There’s a thing that most Catholic media outlets do that drives me crazy, and it’s this: When a celebrity dies, or is in the news for any reason you’ll start to see stories pop up making tangential connections between that person and the Catholic faith.
The person needn’t identify as a Catholic, or practice the faith, or even have spent much time around Catholics to get the Catholic celebrity treatment — you’ll see articles like:
“That one time Doja Cat stood next to a priest in an elevator”
“Five surprising Catholic themes in Bollywood rom-coms!”
Those kinds of articles make me laugh. And you know, I get it. They’re designed to capture readers who are searching for a trending topic, and give them something Catholic to read — plus the ad revenue that comes with the click.
But they’re often a bit of a stretch:
“When Patrick Mahomes went to a Catholic wedding — and what he probably learned!”
I’m really glad we don’t really have to write them, thanks to our subscribers, who keep us afloat without clickbait.
So when I write what I’m going to write right now, know that I’m writing it because I want to, not because of the clicks.
I’ve been thinking about Jimmy Buffett, who died on Friday. You know who Jimmy Buffett is, you don’t need me to explain that to you. Here’s a good 2018 profile if you need a refresher, or if you just like good profile-writing.
I’ve got a friend who says that Jimmy Buffett is one of America’s greatest storytellers, and I think that might be true.
But I think — and again, this isn’t clickbait — there’s something else worth noting about the king of calypso-and-western.
Jimmy Buffett understood that we’re made for something more. He understood a human longing for, well, eternal beatitude. He wouldn’t have put it that way — though “Changes in Latitude, Changes in Attitude” comes kind of close.
But Buffett spun a world for his listeners — this idyllic place called Margaritaville, populated by pirates and surfer chicks and a kind of epicurean or Elysian happiness.
He wasn’t selling the beatific vision, don’t get me wrong. But Buffett understood that everyone is looking for some transcendence. He understood that there is something punitive about eating bread “by the sweat of the brow,” as the Lord put it in Genesis 3.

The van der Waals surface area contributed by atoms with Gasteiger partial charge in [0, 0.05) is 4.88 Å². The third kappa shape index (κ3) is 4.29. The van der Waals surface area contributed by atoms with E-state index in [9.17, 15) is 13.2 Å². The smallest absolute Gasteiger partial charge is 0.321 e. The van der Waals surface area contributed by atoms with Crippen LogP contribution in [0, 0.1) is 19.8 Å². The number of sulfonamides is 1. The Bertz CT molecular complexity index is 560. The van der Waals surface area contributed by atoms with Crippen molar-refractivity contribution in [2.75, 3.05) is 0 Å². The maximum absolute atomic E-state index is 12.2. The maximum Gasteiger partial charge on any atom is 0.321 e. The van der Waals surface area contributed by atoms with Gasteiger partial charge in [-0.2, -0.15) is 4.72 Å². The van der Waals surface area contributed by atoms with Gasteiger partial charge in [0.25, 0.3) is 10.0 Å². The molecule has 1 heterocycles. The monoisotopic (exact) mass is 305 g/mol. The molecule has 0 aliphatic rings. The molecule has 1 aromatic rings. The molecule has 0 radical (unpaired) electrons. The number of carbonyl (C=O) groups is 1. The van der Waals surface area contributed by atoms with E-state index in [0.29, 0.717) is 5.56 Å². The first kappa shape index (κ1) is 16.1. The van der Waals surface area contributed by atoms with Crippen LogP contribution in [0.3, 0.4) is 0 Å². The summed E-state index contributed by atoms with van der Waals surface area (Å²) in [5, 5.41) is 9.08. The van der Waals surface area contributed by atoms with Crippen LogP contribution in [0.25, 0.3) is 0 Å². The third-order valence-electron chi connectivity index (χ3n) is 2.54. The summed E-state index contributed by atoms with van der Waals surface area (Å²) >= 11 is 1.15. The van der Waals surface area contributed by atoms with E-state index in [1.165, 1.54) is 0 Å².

Of course, we know that work can be redeemed in the Incarnation, and sanctified, that we can share in God’s creative work through God’s redemptive work on the Cross.
But there is something Edenic about the myth of Margaritaville. It represents a place of prelapsarian bliss — and in that sense, it points us past consuming and gloomy materialism.
Or maybe it’s just fun to shout “Where’s the salt” with a bunch of strangers at a beach bar.
Tomorrow is the feast of St. Cloud, the saint with the most fun name in the Church’s history. If you don’t know anything about St. Cloud, you can read this profile from 2022.
And I’d like to apologize for the tardiness of this newsletter in your inbox. It was Labor Day weekend, so I spent most of it on one of the best camping trips we’ve taken in a long time.
To thank you for your patience, here’s my cute kids camping, playing the harmonica, and — courtesy of Sunday School’s Dr. Scott Powell — learning to whitewater kayak.
Blessed feast of Mother Teresa. Perform some act of love today.
Be assured of our prayers. And please pray for us, we need it.
Yours in Christ,